Tomoshige Hayashi, MD, PhD; Edward J. Boyko, MD, MPH; Donna L. Leonetti, PhD; Marguerite J. McNeely, MD, MPH; Laura Newell-Morris, PhD; Steven E. Kahn, MB, ChB; Wilfred Y. Fujimoto, MD
Acknowledgment: The authors thank staff members, especially Jane Shofer, for skilled assistance. They also thank the King County Japanese-American Community for support and cooperation.
Grant Support: By National Institutes of Health grants DK-31170, HL-49293, and DK-02654; by facilities and services provided by the Diabetes and Endocrinology Research Center (grant DK-17047), Clinical Nutrition Research Unit (grant DK-35816), and the General Clinical Research Center (grant RR-00037) at the University of Washington; and by the Medical Research Service and Cooperative Studies Program of the Department of Veterans Affairs, Seattle, Washington.
Potential Financial Conflicts of Interest: None disclosed.
Requests for Single Reprints: Edward J. Boyko, MD, MPH, Epidemiologic Research and Information Center, Veterans Affairs Puget Sound Health Care System (S-152E), 1660 South Columbian Way, Seattle, WA 98108; e-mail, email@example.com.
Current Author Addresses: Drs. Hayashi and Boyko: Epidemiologic Research and Information Center, Veterans Affairs Puget Sound Health Care System, (S-152E), 1660 South Columbian Way, Seattle, WA 98108.
Drs. Leonetti and Newell-Morris: Department of Anthropology, University of Washington, Box 353100, Seattle, WA 98195-3100.
Dr. McNeely: Division of General Internal Medicine, Department of Medicine, University of Washington, Box 354981, 4311 11th Avenue Northeast, Suite 230, Seattle, WA 98105-4608.
Dr. Kahn: Division of Metabolism, Endocrinology and Nutrition, Department of Medicine, Veterans Affairs Puget Sound Health Care System (151) and University of Washington, 1660 South Columbian Way, Seattle, WA 98108.
Dr. Fujimoto: Division of Metabolism, Endocrinology and Nutrition, Department of Medicine, University of Washington, Box 356426, 1959 Northeast Pacific Street, Seattle, WA 98195-6426.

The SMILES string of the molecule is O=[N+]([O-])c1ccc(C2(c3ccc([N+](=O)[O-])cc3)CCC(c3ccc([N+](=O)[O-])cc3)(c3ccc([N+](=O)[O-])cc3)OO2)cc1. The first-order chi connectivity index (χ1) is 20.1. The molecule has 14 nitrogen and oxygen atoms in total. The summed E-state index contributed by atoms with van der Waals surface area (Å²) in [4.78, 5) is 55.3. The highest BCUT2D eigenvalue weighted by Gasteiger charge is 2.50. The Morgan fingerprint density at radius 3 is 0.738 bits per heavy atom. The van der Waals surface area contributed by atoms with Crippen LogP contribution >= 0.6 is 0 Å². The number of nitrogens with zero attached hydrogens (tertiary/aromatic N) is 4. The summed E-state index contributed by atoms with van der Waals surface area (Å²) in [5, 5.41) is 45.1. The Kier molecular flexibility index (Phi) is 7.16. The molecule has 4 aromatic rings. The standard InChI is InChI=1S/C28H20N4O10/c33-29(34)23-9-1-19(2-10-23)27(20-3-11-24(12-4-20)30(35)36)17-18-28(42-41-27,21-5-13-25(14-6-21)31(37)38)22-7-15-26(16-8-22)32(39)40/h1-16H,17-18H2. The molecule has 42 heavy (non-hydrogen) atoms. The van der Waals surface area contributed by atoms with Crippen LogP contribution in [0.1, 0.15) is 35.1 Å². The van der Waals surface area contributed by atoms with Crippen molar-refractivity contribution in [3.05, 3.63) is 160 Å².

Author Contributions: Conception and design: T. Hayashi, E.J. Boyko, D.L. Leonetti, M.J. McNeely, L. Newell-Morris, S.E. Kahn, W.Y. Fujimoto.
Analysis and interpretation of the data: T. Hayashi, E.J. Boyko, S.E. Kahn.
Drafting of the article: T. Hayashi, E.J. Boyko, S.E. Kahn.
Critical revision of the article for important intellectual content: T. Hayashi, E.J. Boyko, M.J. McNeely, L. Newell-Morris, S.E. Kahn, W.Y. Fujimoto.
Final approval of the article: T. Hayashi, E.J. Boyko, D.L. Leonetti, M.J. McNeely, L. Newell-Morris, S.E. Kahn, W.Y. Fujimoto.
Provision of study materials or patients: E.J. Boyko, D.L. Leonetti.
Statistical expertise: T. Hayashi, E.J. Boyko.
Obtaining of funding: E.J. Boyko, D.L. Leonetti, L. Newell-Morris, W.Y. Fujimoto.
Administrative, technical, or logistic support: E.J. Boyko, D.L. Leonetti.
Collection and assembly of data: D.L. Leonetti, M.J. McNeely.
Visceral adiposity is generally considered to play a key role in the metabolic syndrome.
To examine the relationship between directly measured visceral adiposity and the risk for incident hypertension, independent of other adipose depots and fasting plasma insulin levels.
Community-based prospective cohort study with 10- to 11-year follow-up.
King County, Washington.
300 Japanese Americans with a systolic blood pressure less than 140 mm Hg and a diastolic blood pressure less than 90 mm Hg who were not taking antihypertensive medications, oral hypoglycemic medications, or insulin at study entry.
Abdominal, thoracic, and thigh fat areas were measured by using computed tomography. Total subcutaneous fat area was calculated as the sum of these fat areas excluding the intra-abdominal fat area. Hypertension during follow-up was defined as having a systolic blood pressure of 140 mm Hg or greater, having a diastolic blood pressure of 90 mm Hg or greater, or taking antihypertensive medications.
There were 92 incident cases of hypertension during the follow-up period. The intra-abdominal fat area was associated with an increased risk for hypertension. Multiple-adjusted odds ratios of hypertension for quartiles of intra-abdominal fat area (1 = lowest; 4 = highest) were 5.07 (95% CI, 1.75 to 14.73) for quartile 3 and 3.48 (CI, 1.01 to 11.99) for quartile 4 compared with quartile 1 after adjustment for age, sex, fasting plasma insulin level, 2-hour plasma glucose level, body mass index, systolic blood pressure, alcohol consumption, smoking status, and energy expenditure through exercise (P = 0.003 for quadratic trend). The intra-abdominal fat area remained a significant risk factor for hypertension, even after adjustment for total subcutaneous fat area, abdominal subcutaneous fat area, or waist circumference; however, no measure of these fat areas was associated with risk for hypertension in models that contained the intra-abdominal fat area.
It is not known whether these results pertain to other ethnic groups.
Greater visceral adiposity increases the risk for hypertension in Japanese Americans.
Hayashi T, Boyko EJ, Leonetti DL, et al. Visceral Adiposity Is an Independent Predictor of Incident Hypertension in Japanese Americans. Ann Intern Med. 2004;140:992–1000. doi: 10.7326/0003-4819-140-12-200406150-00008
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Published: Ann Intern Med. 2004;140(12):992-1000.
Cardiology, Coronary Risk Factors, Hypertension, Nephrology, Obesity.
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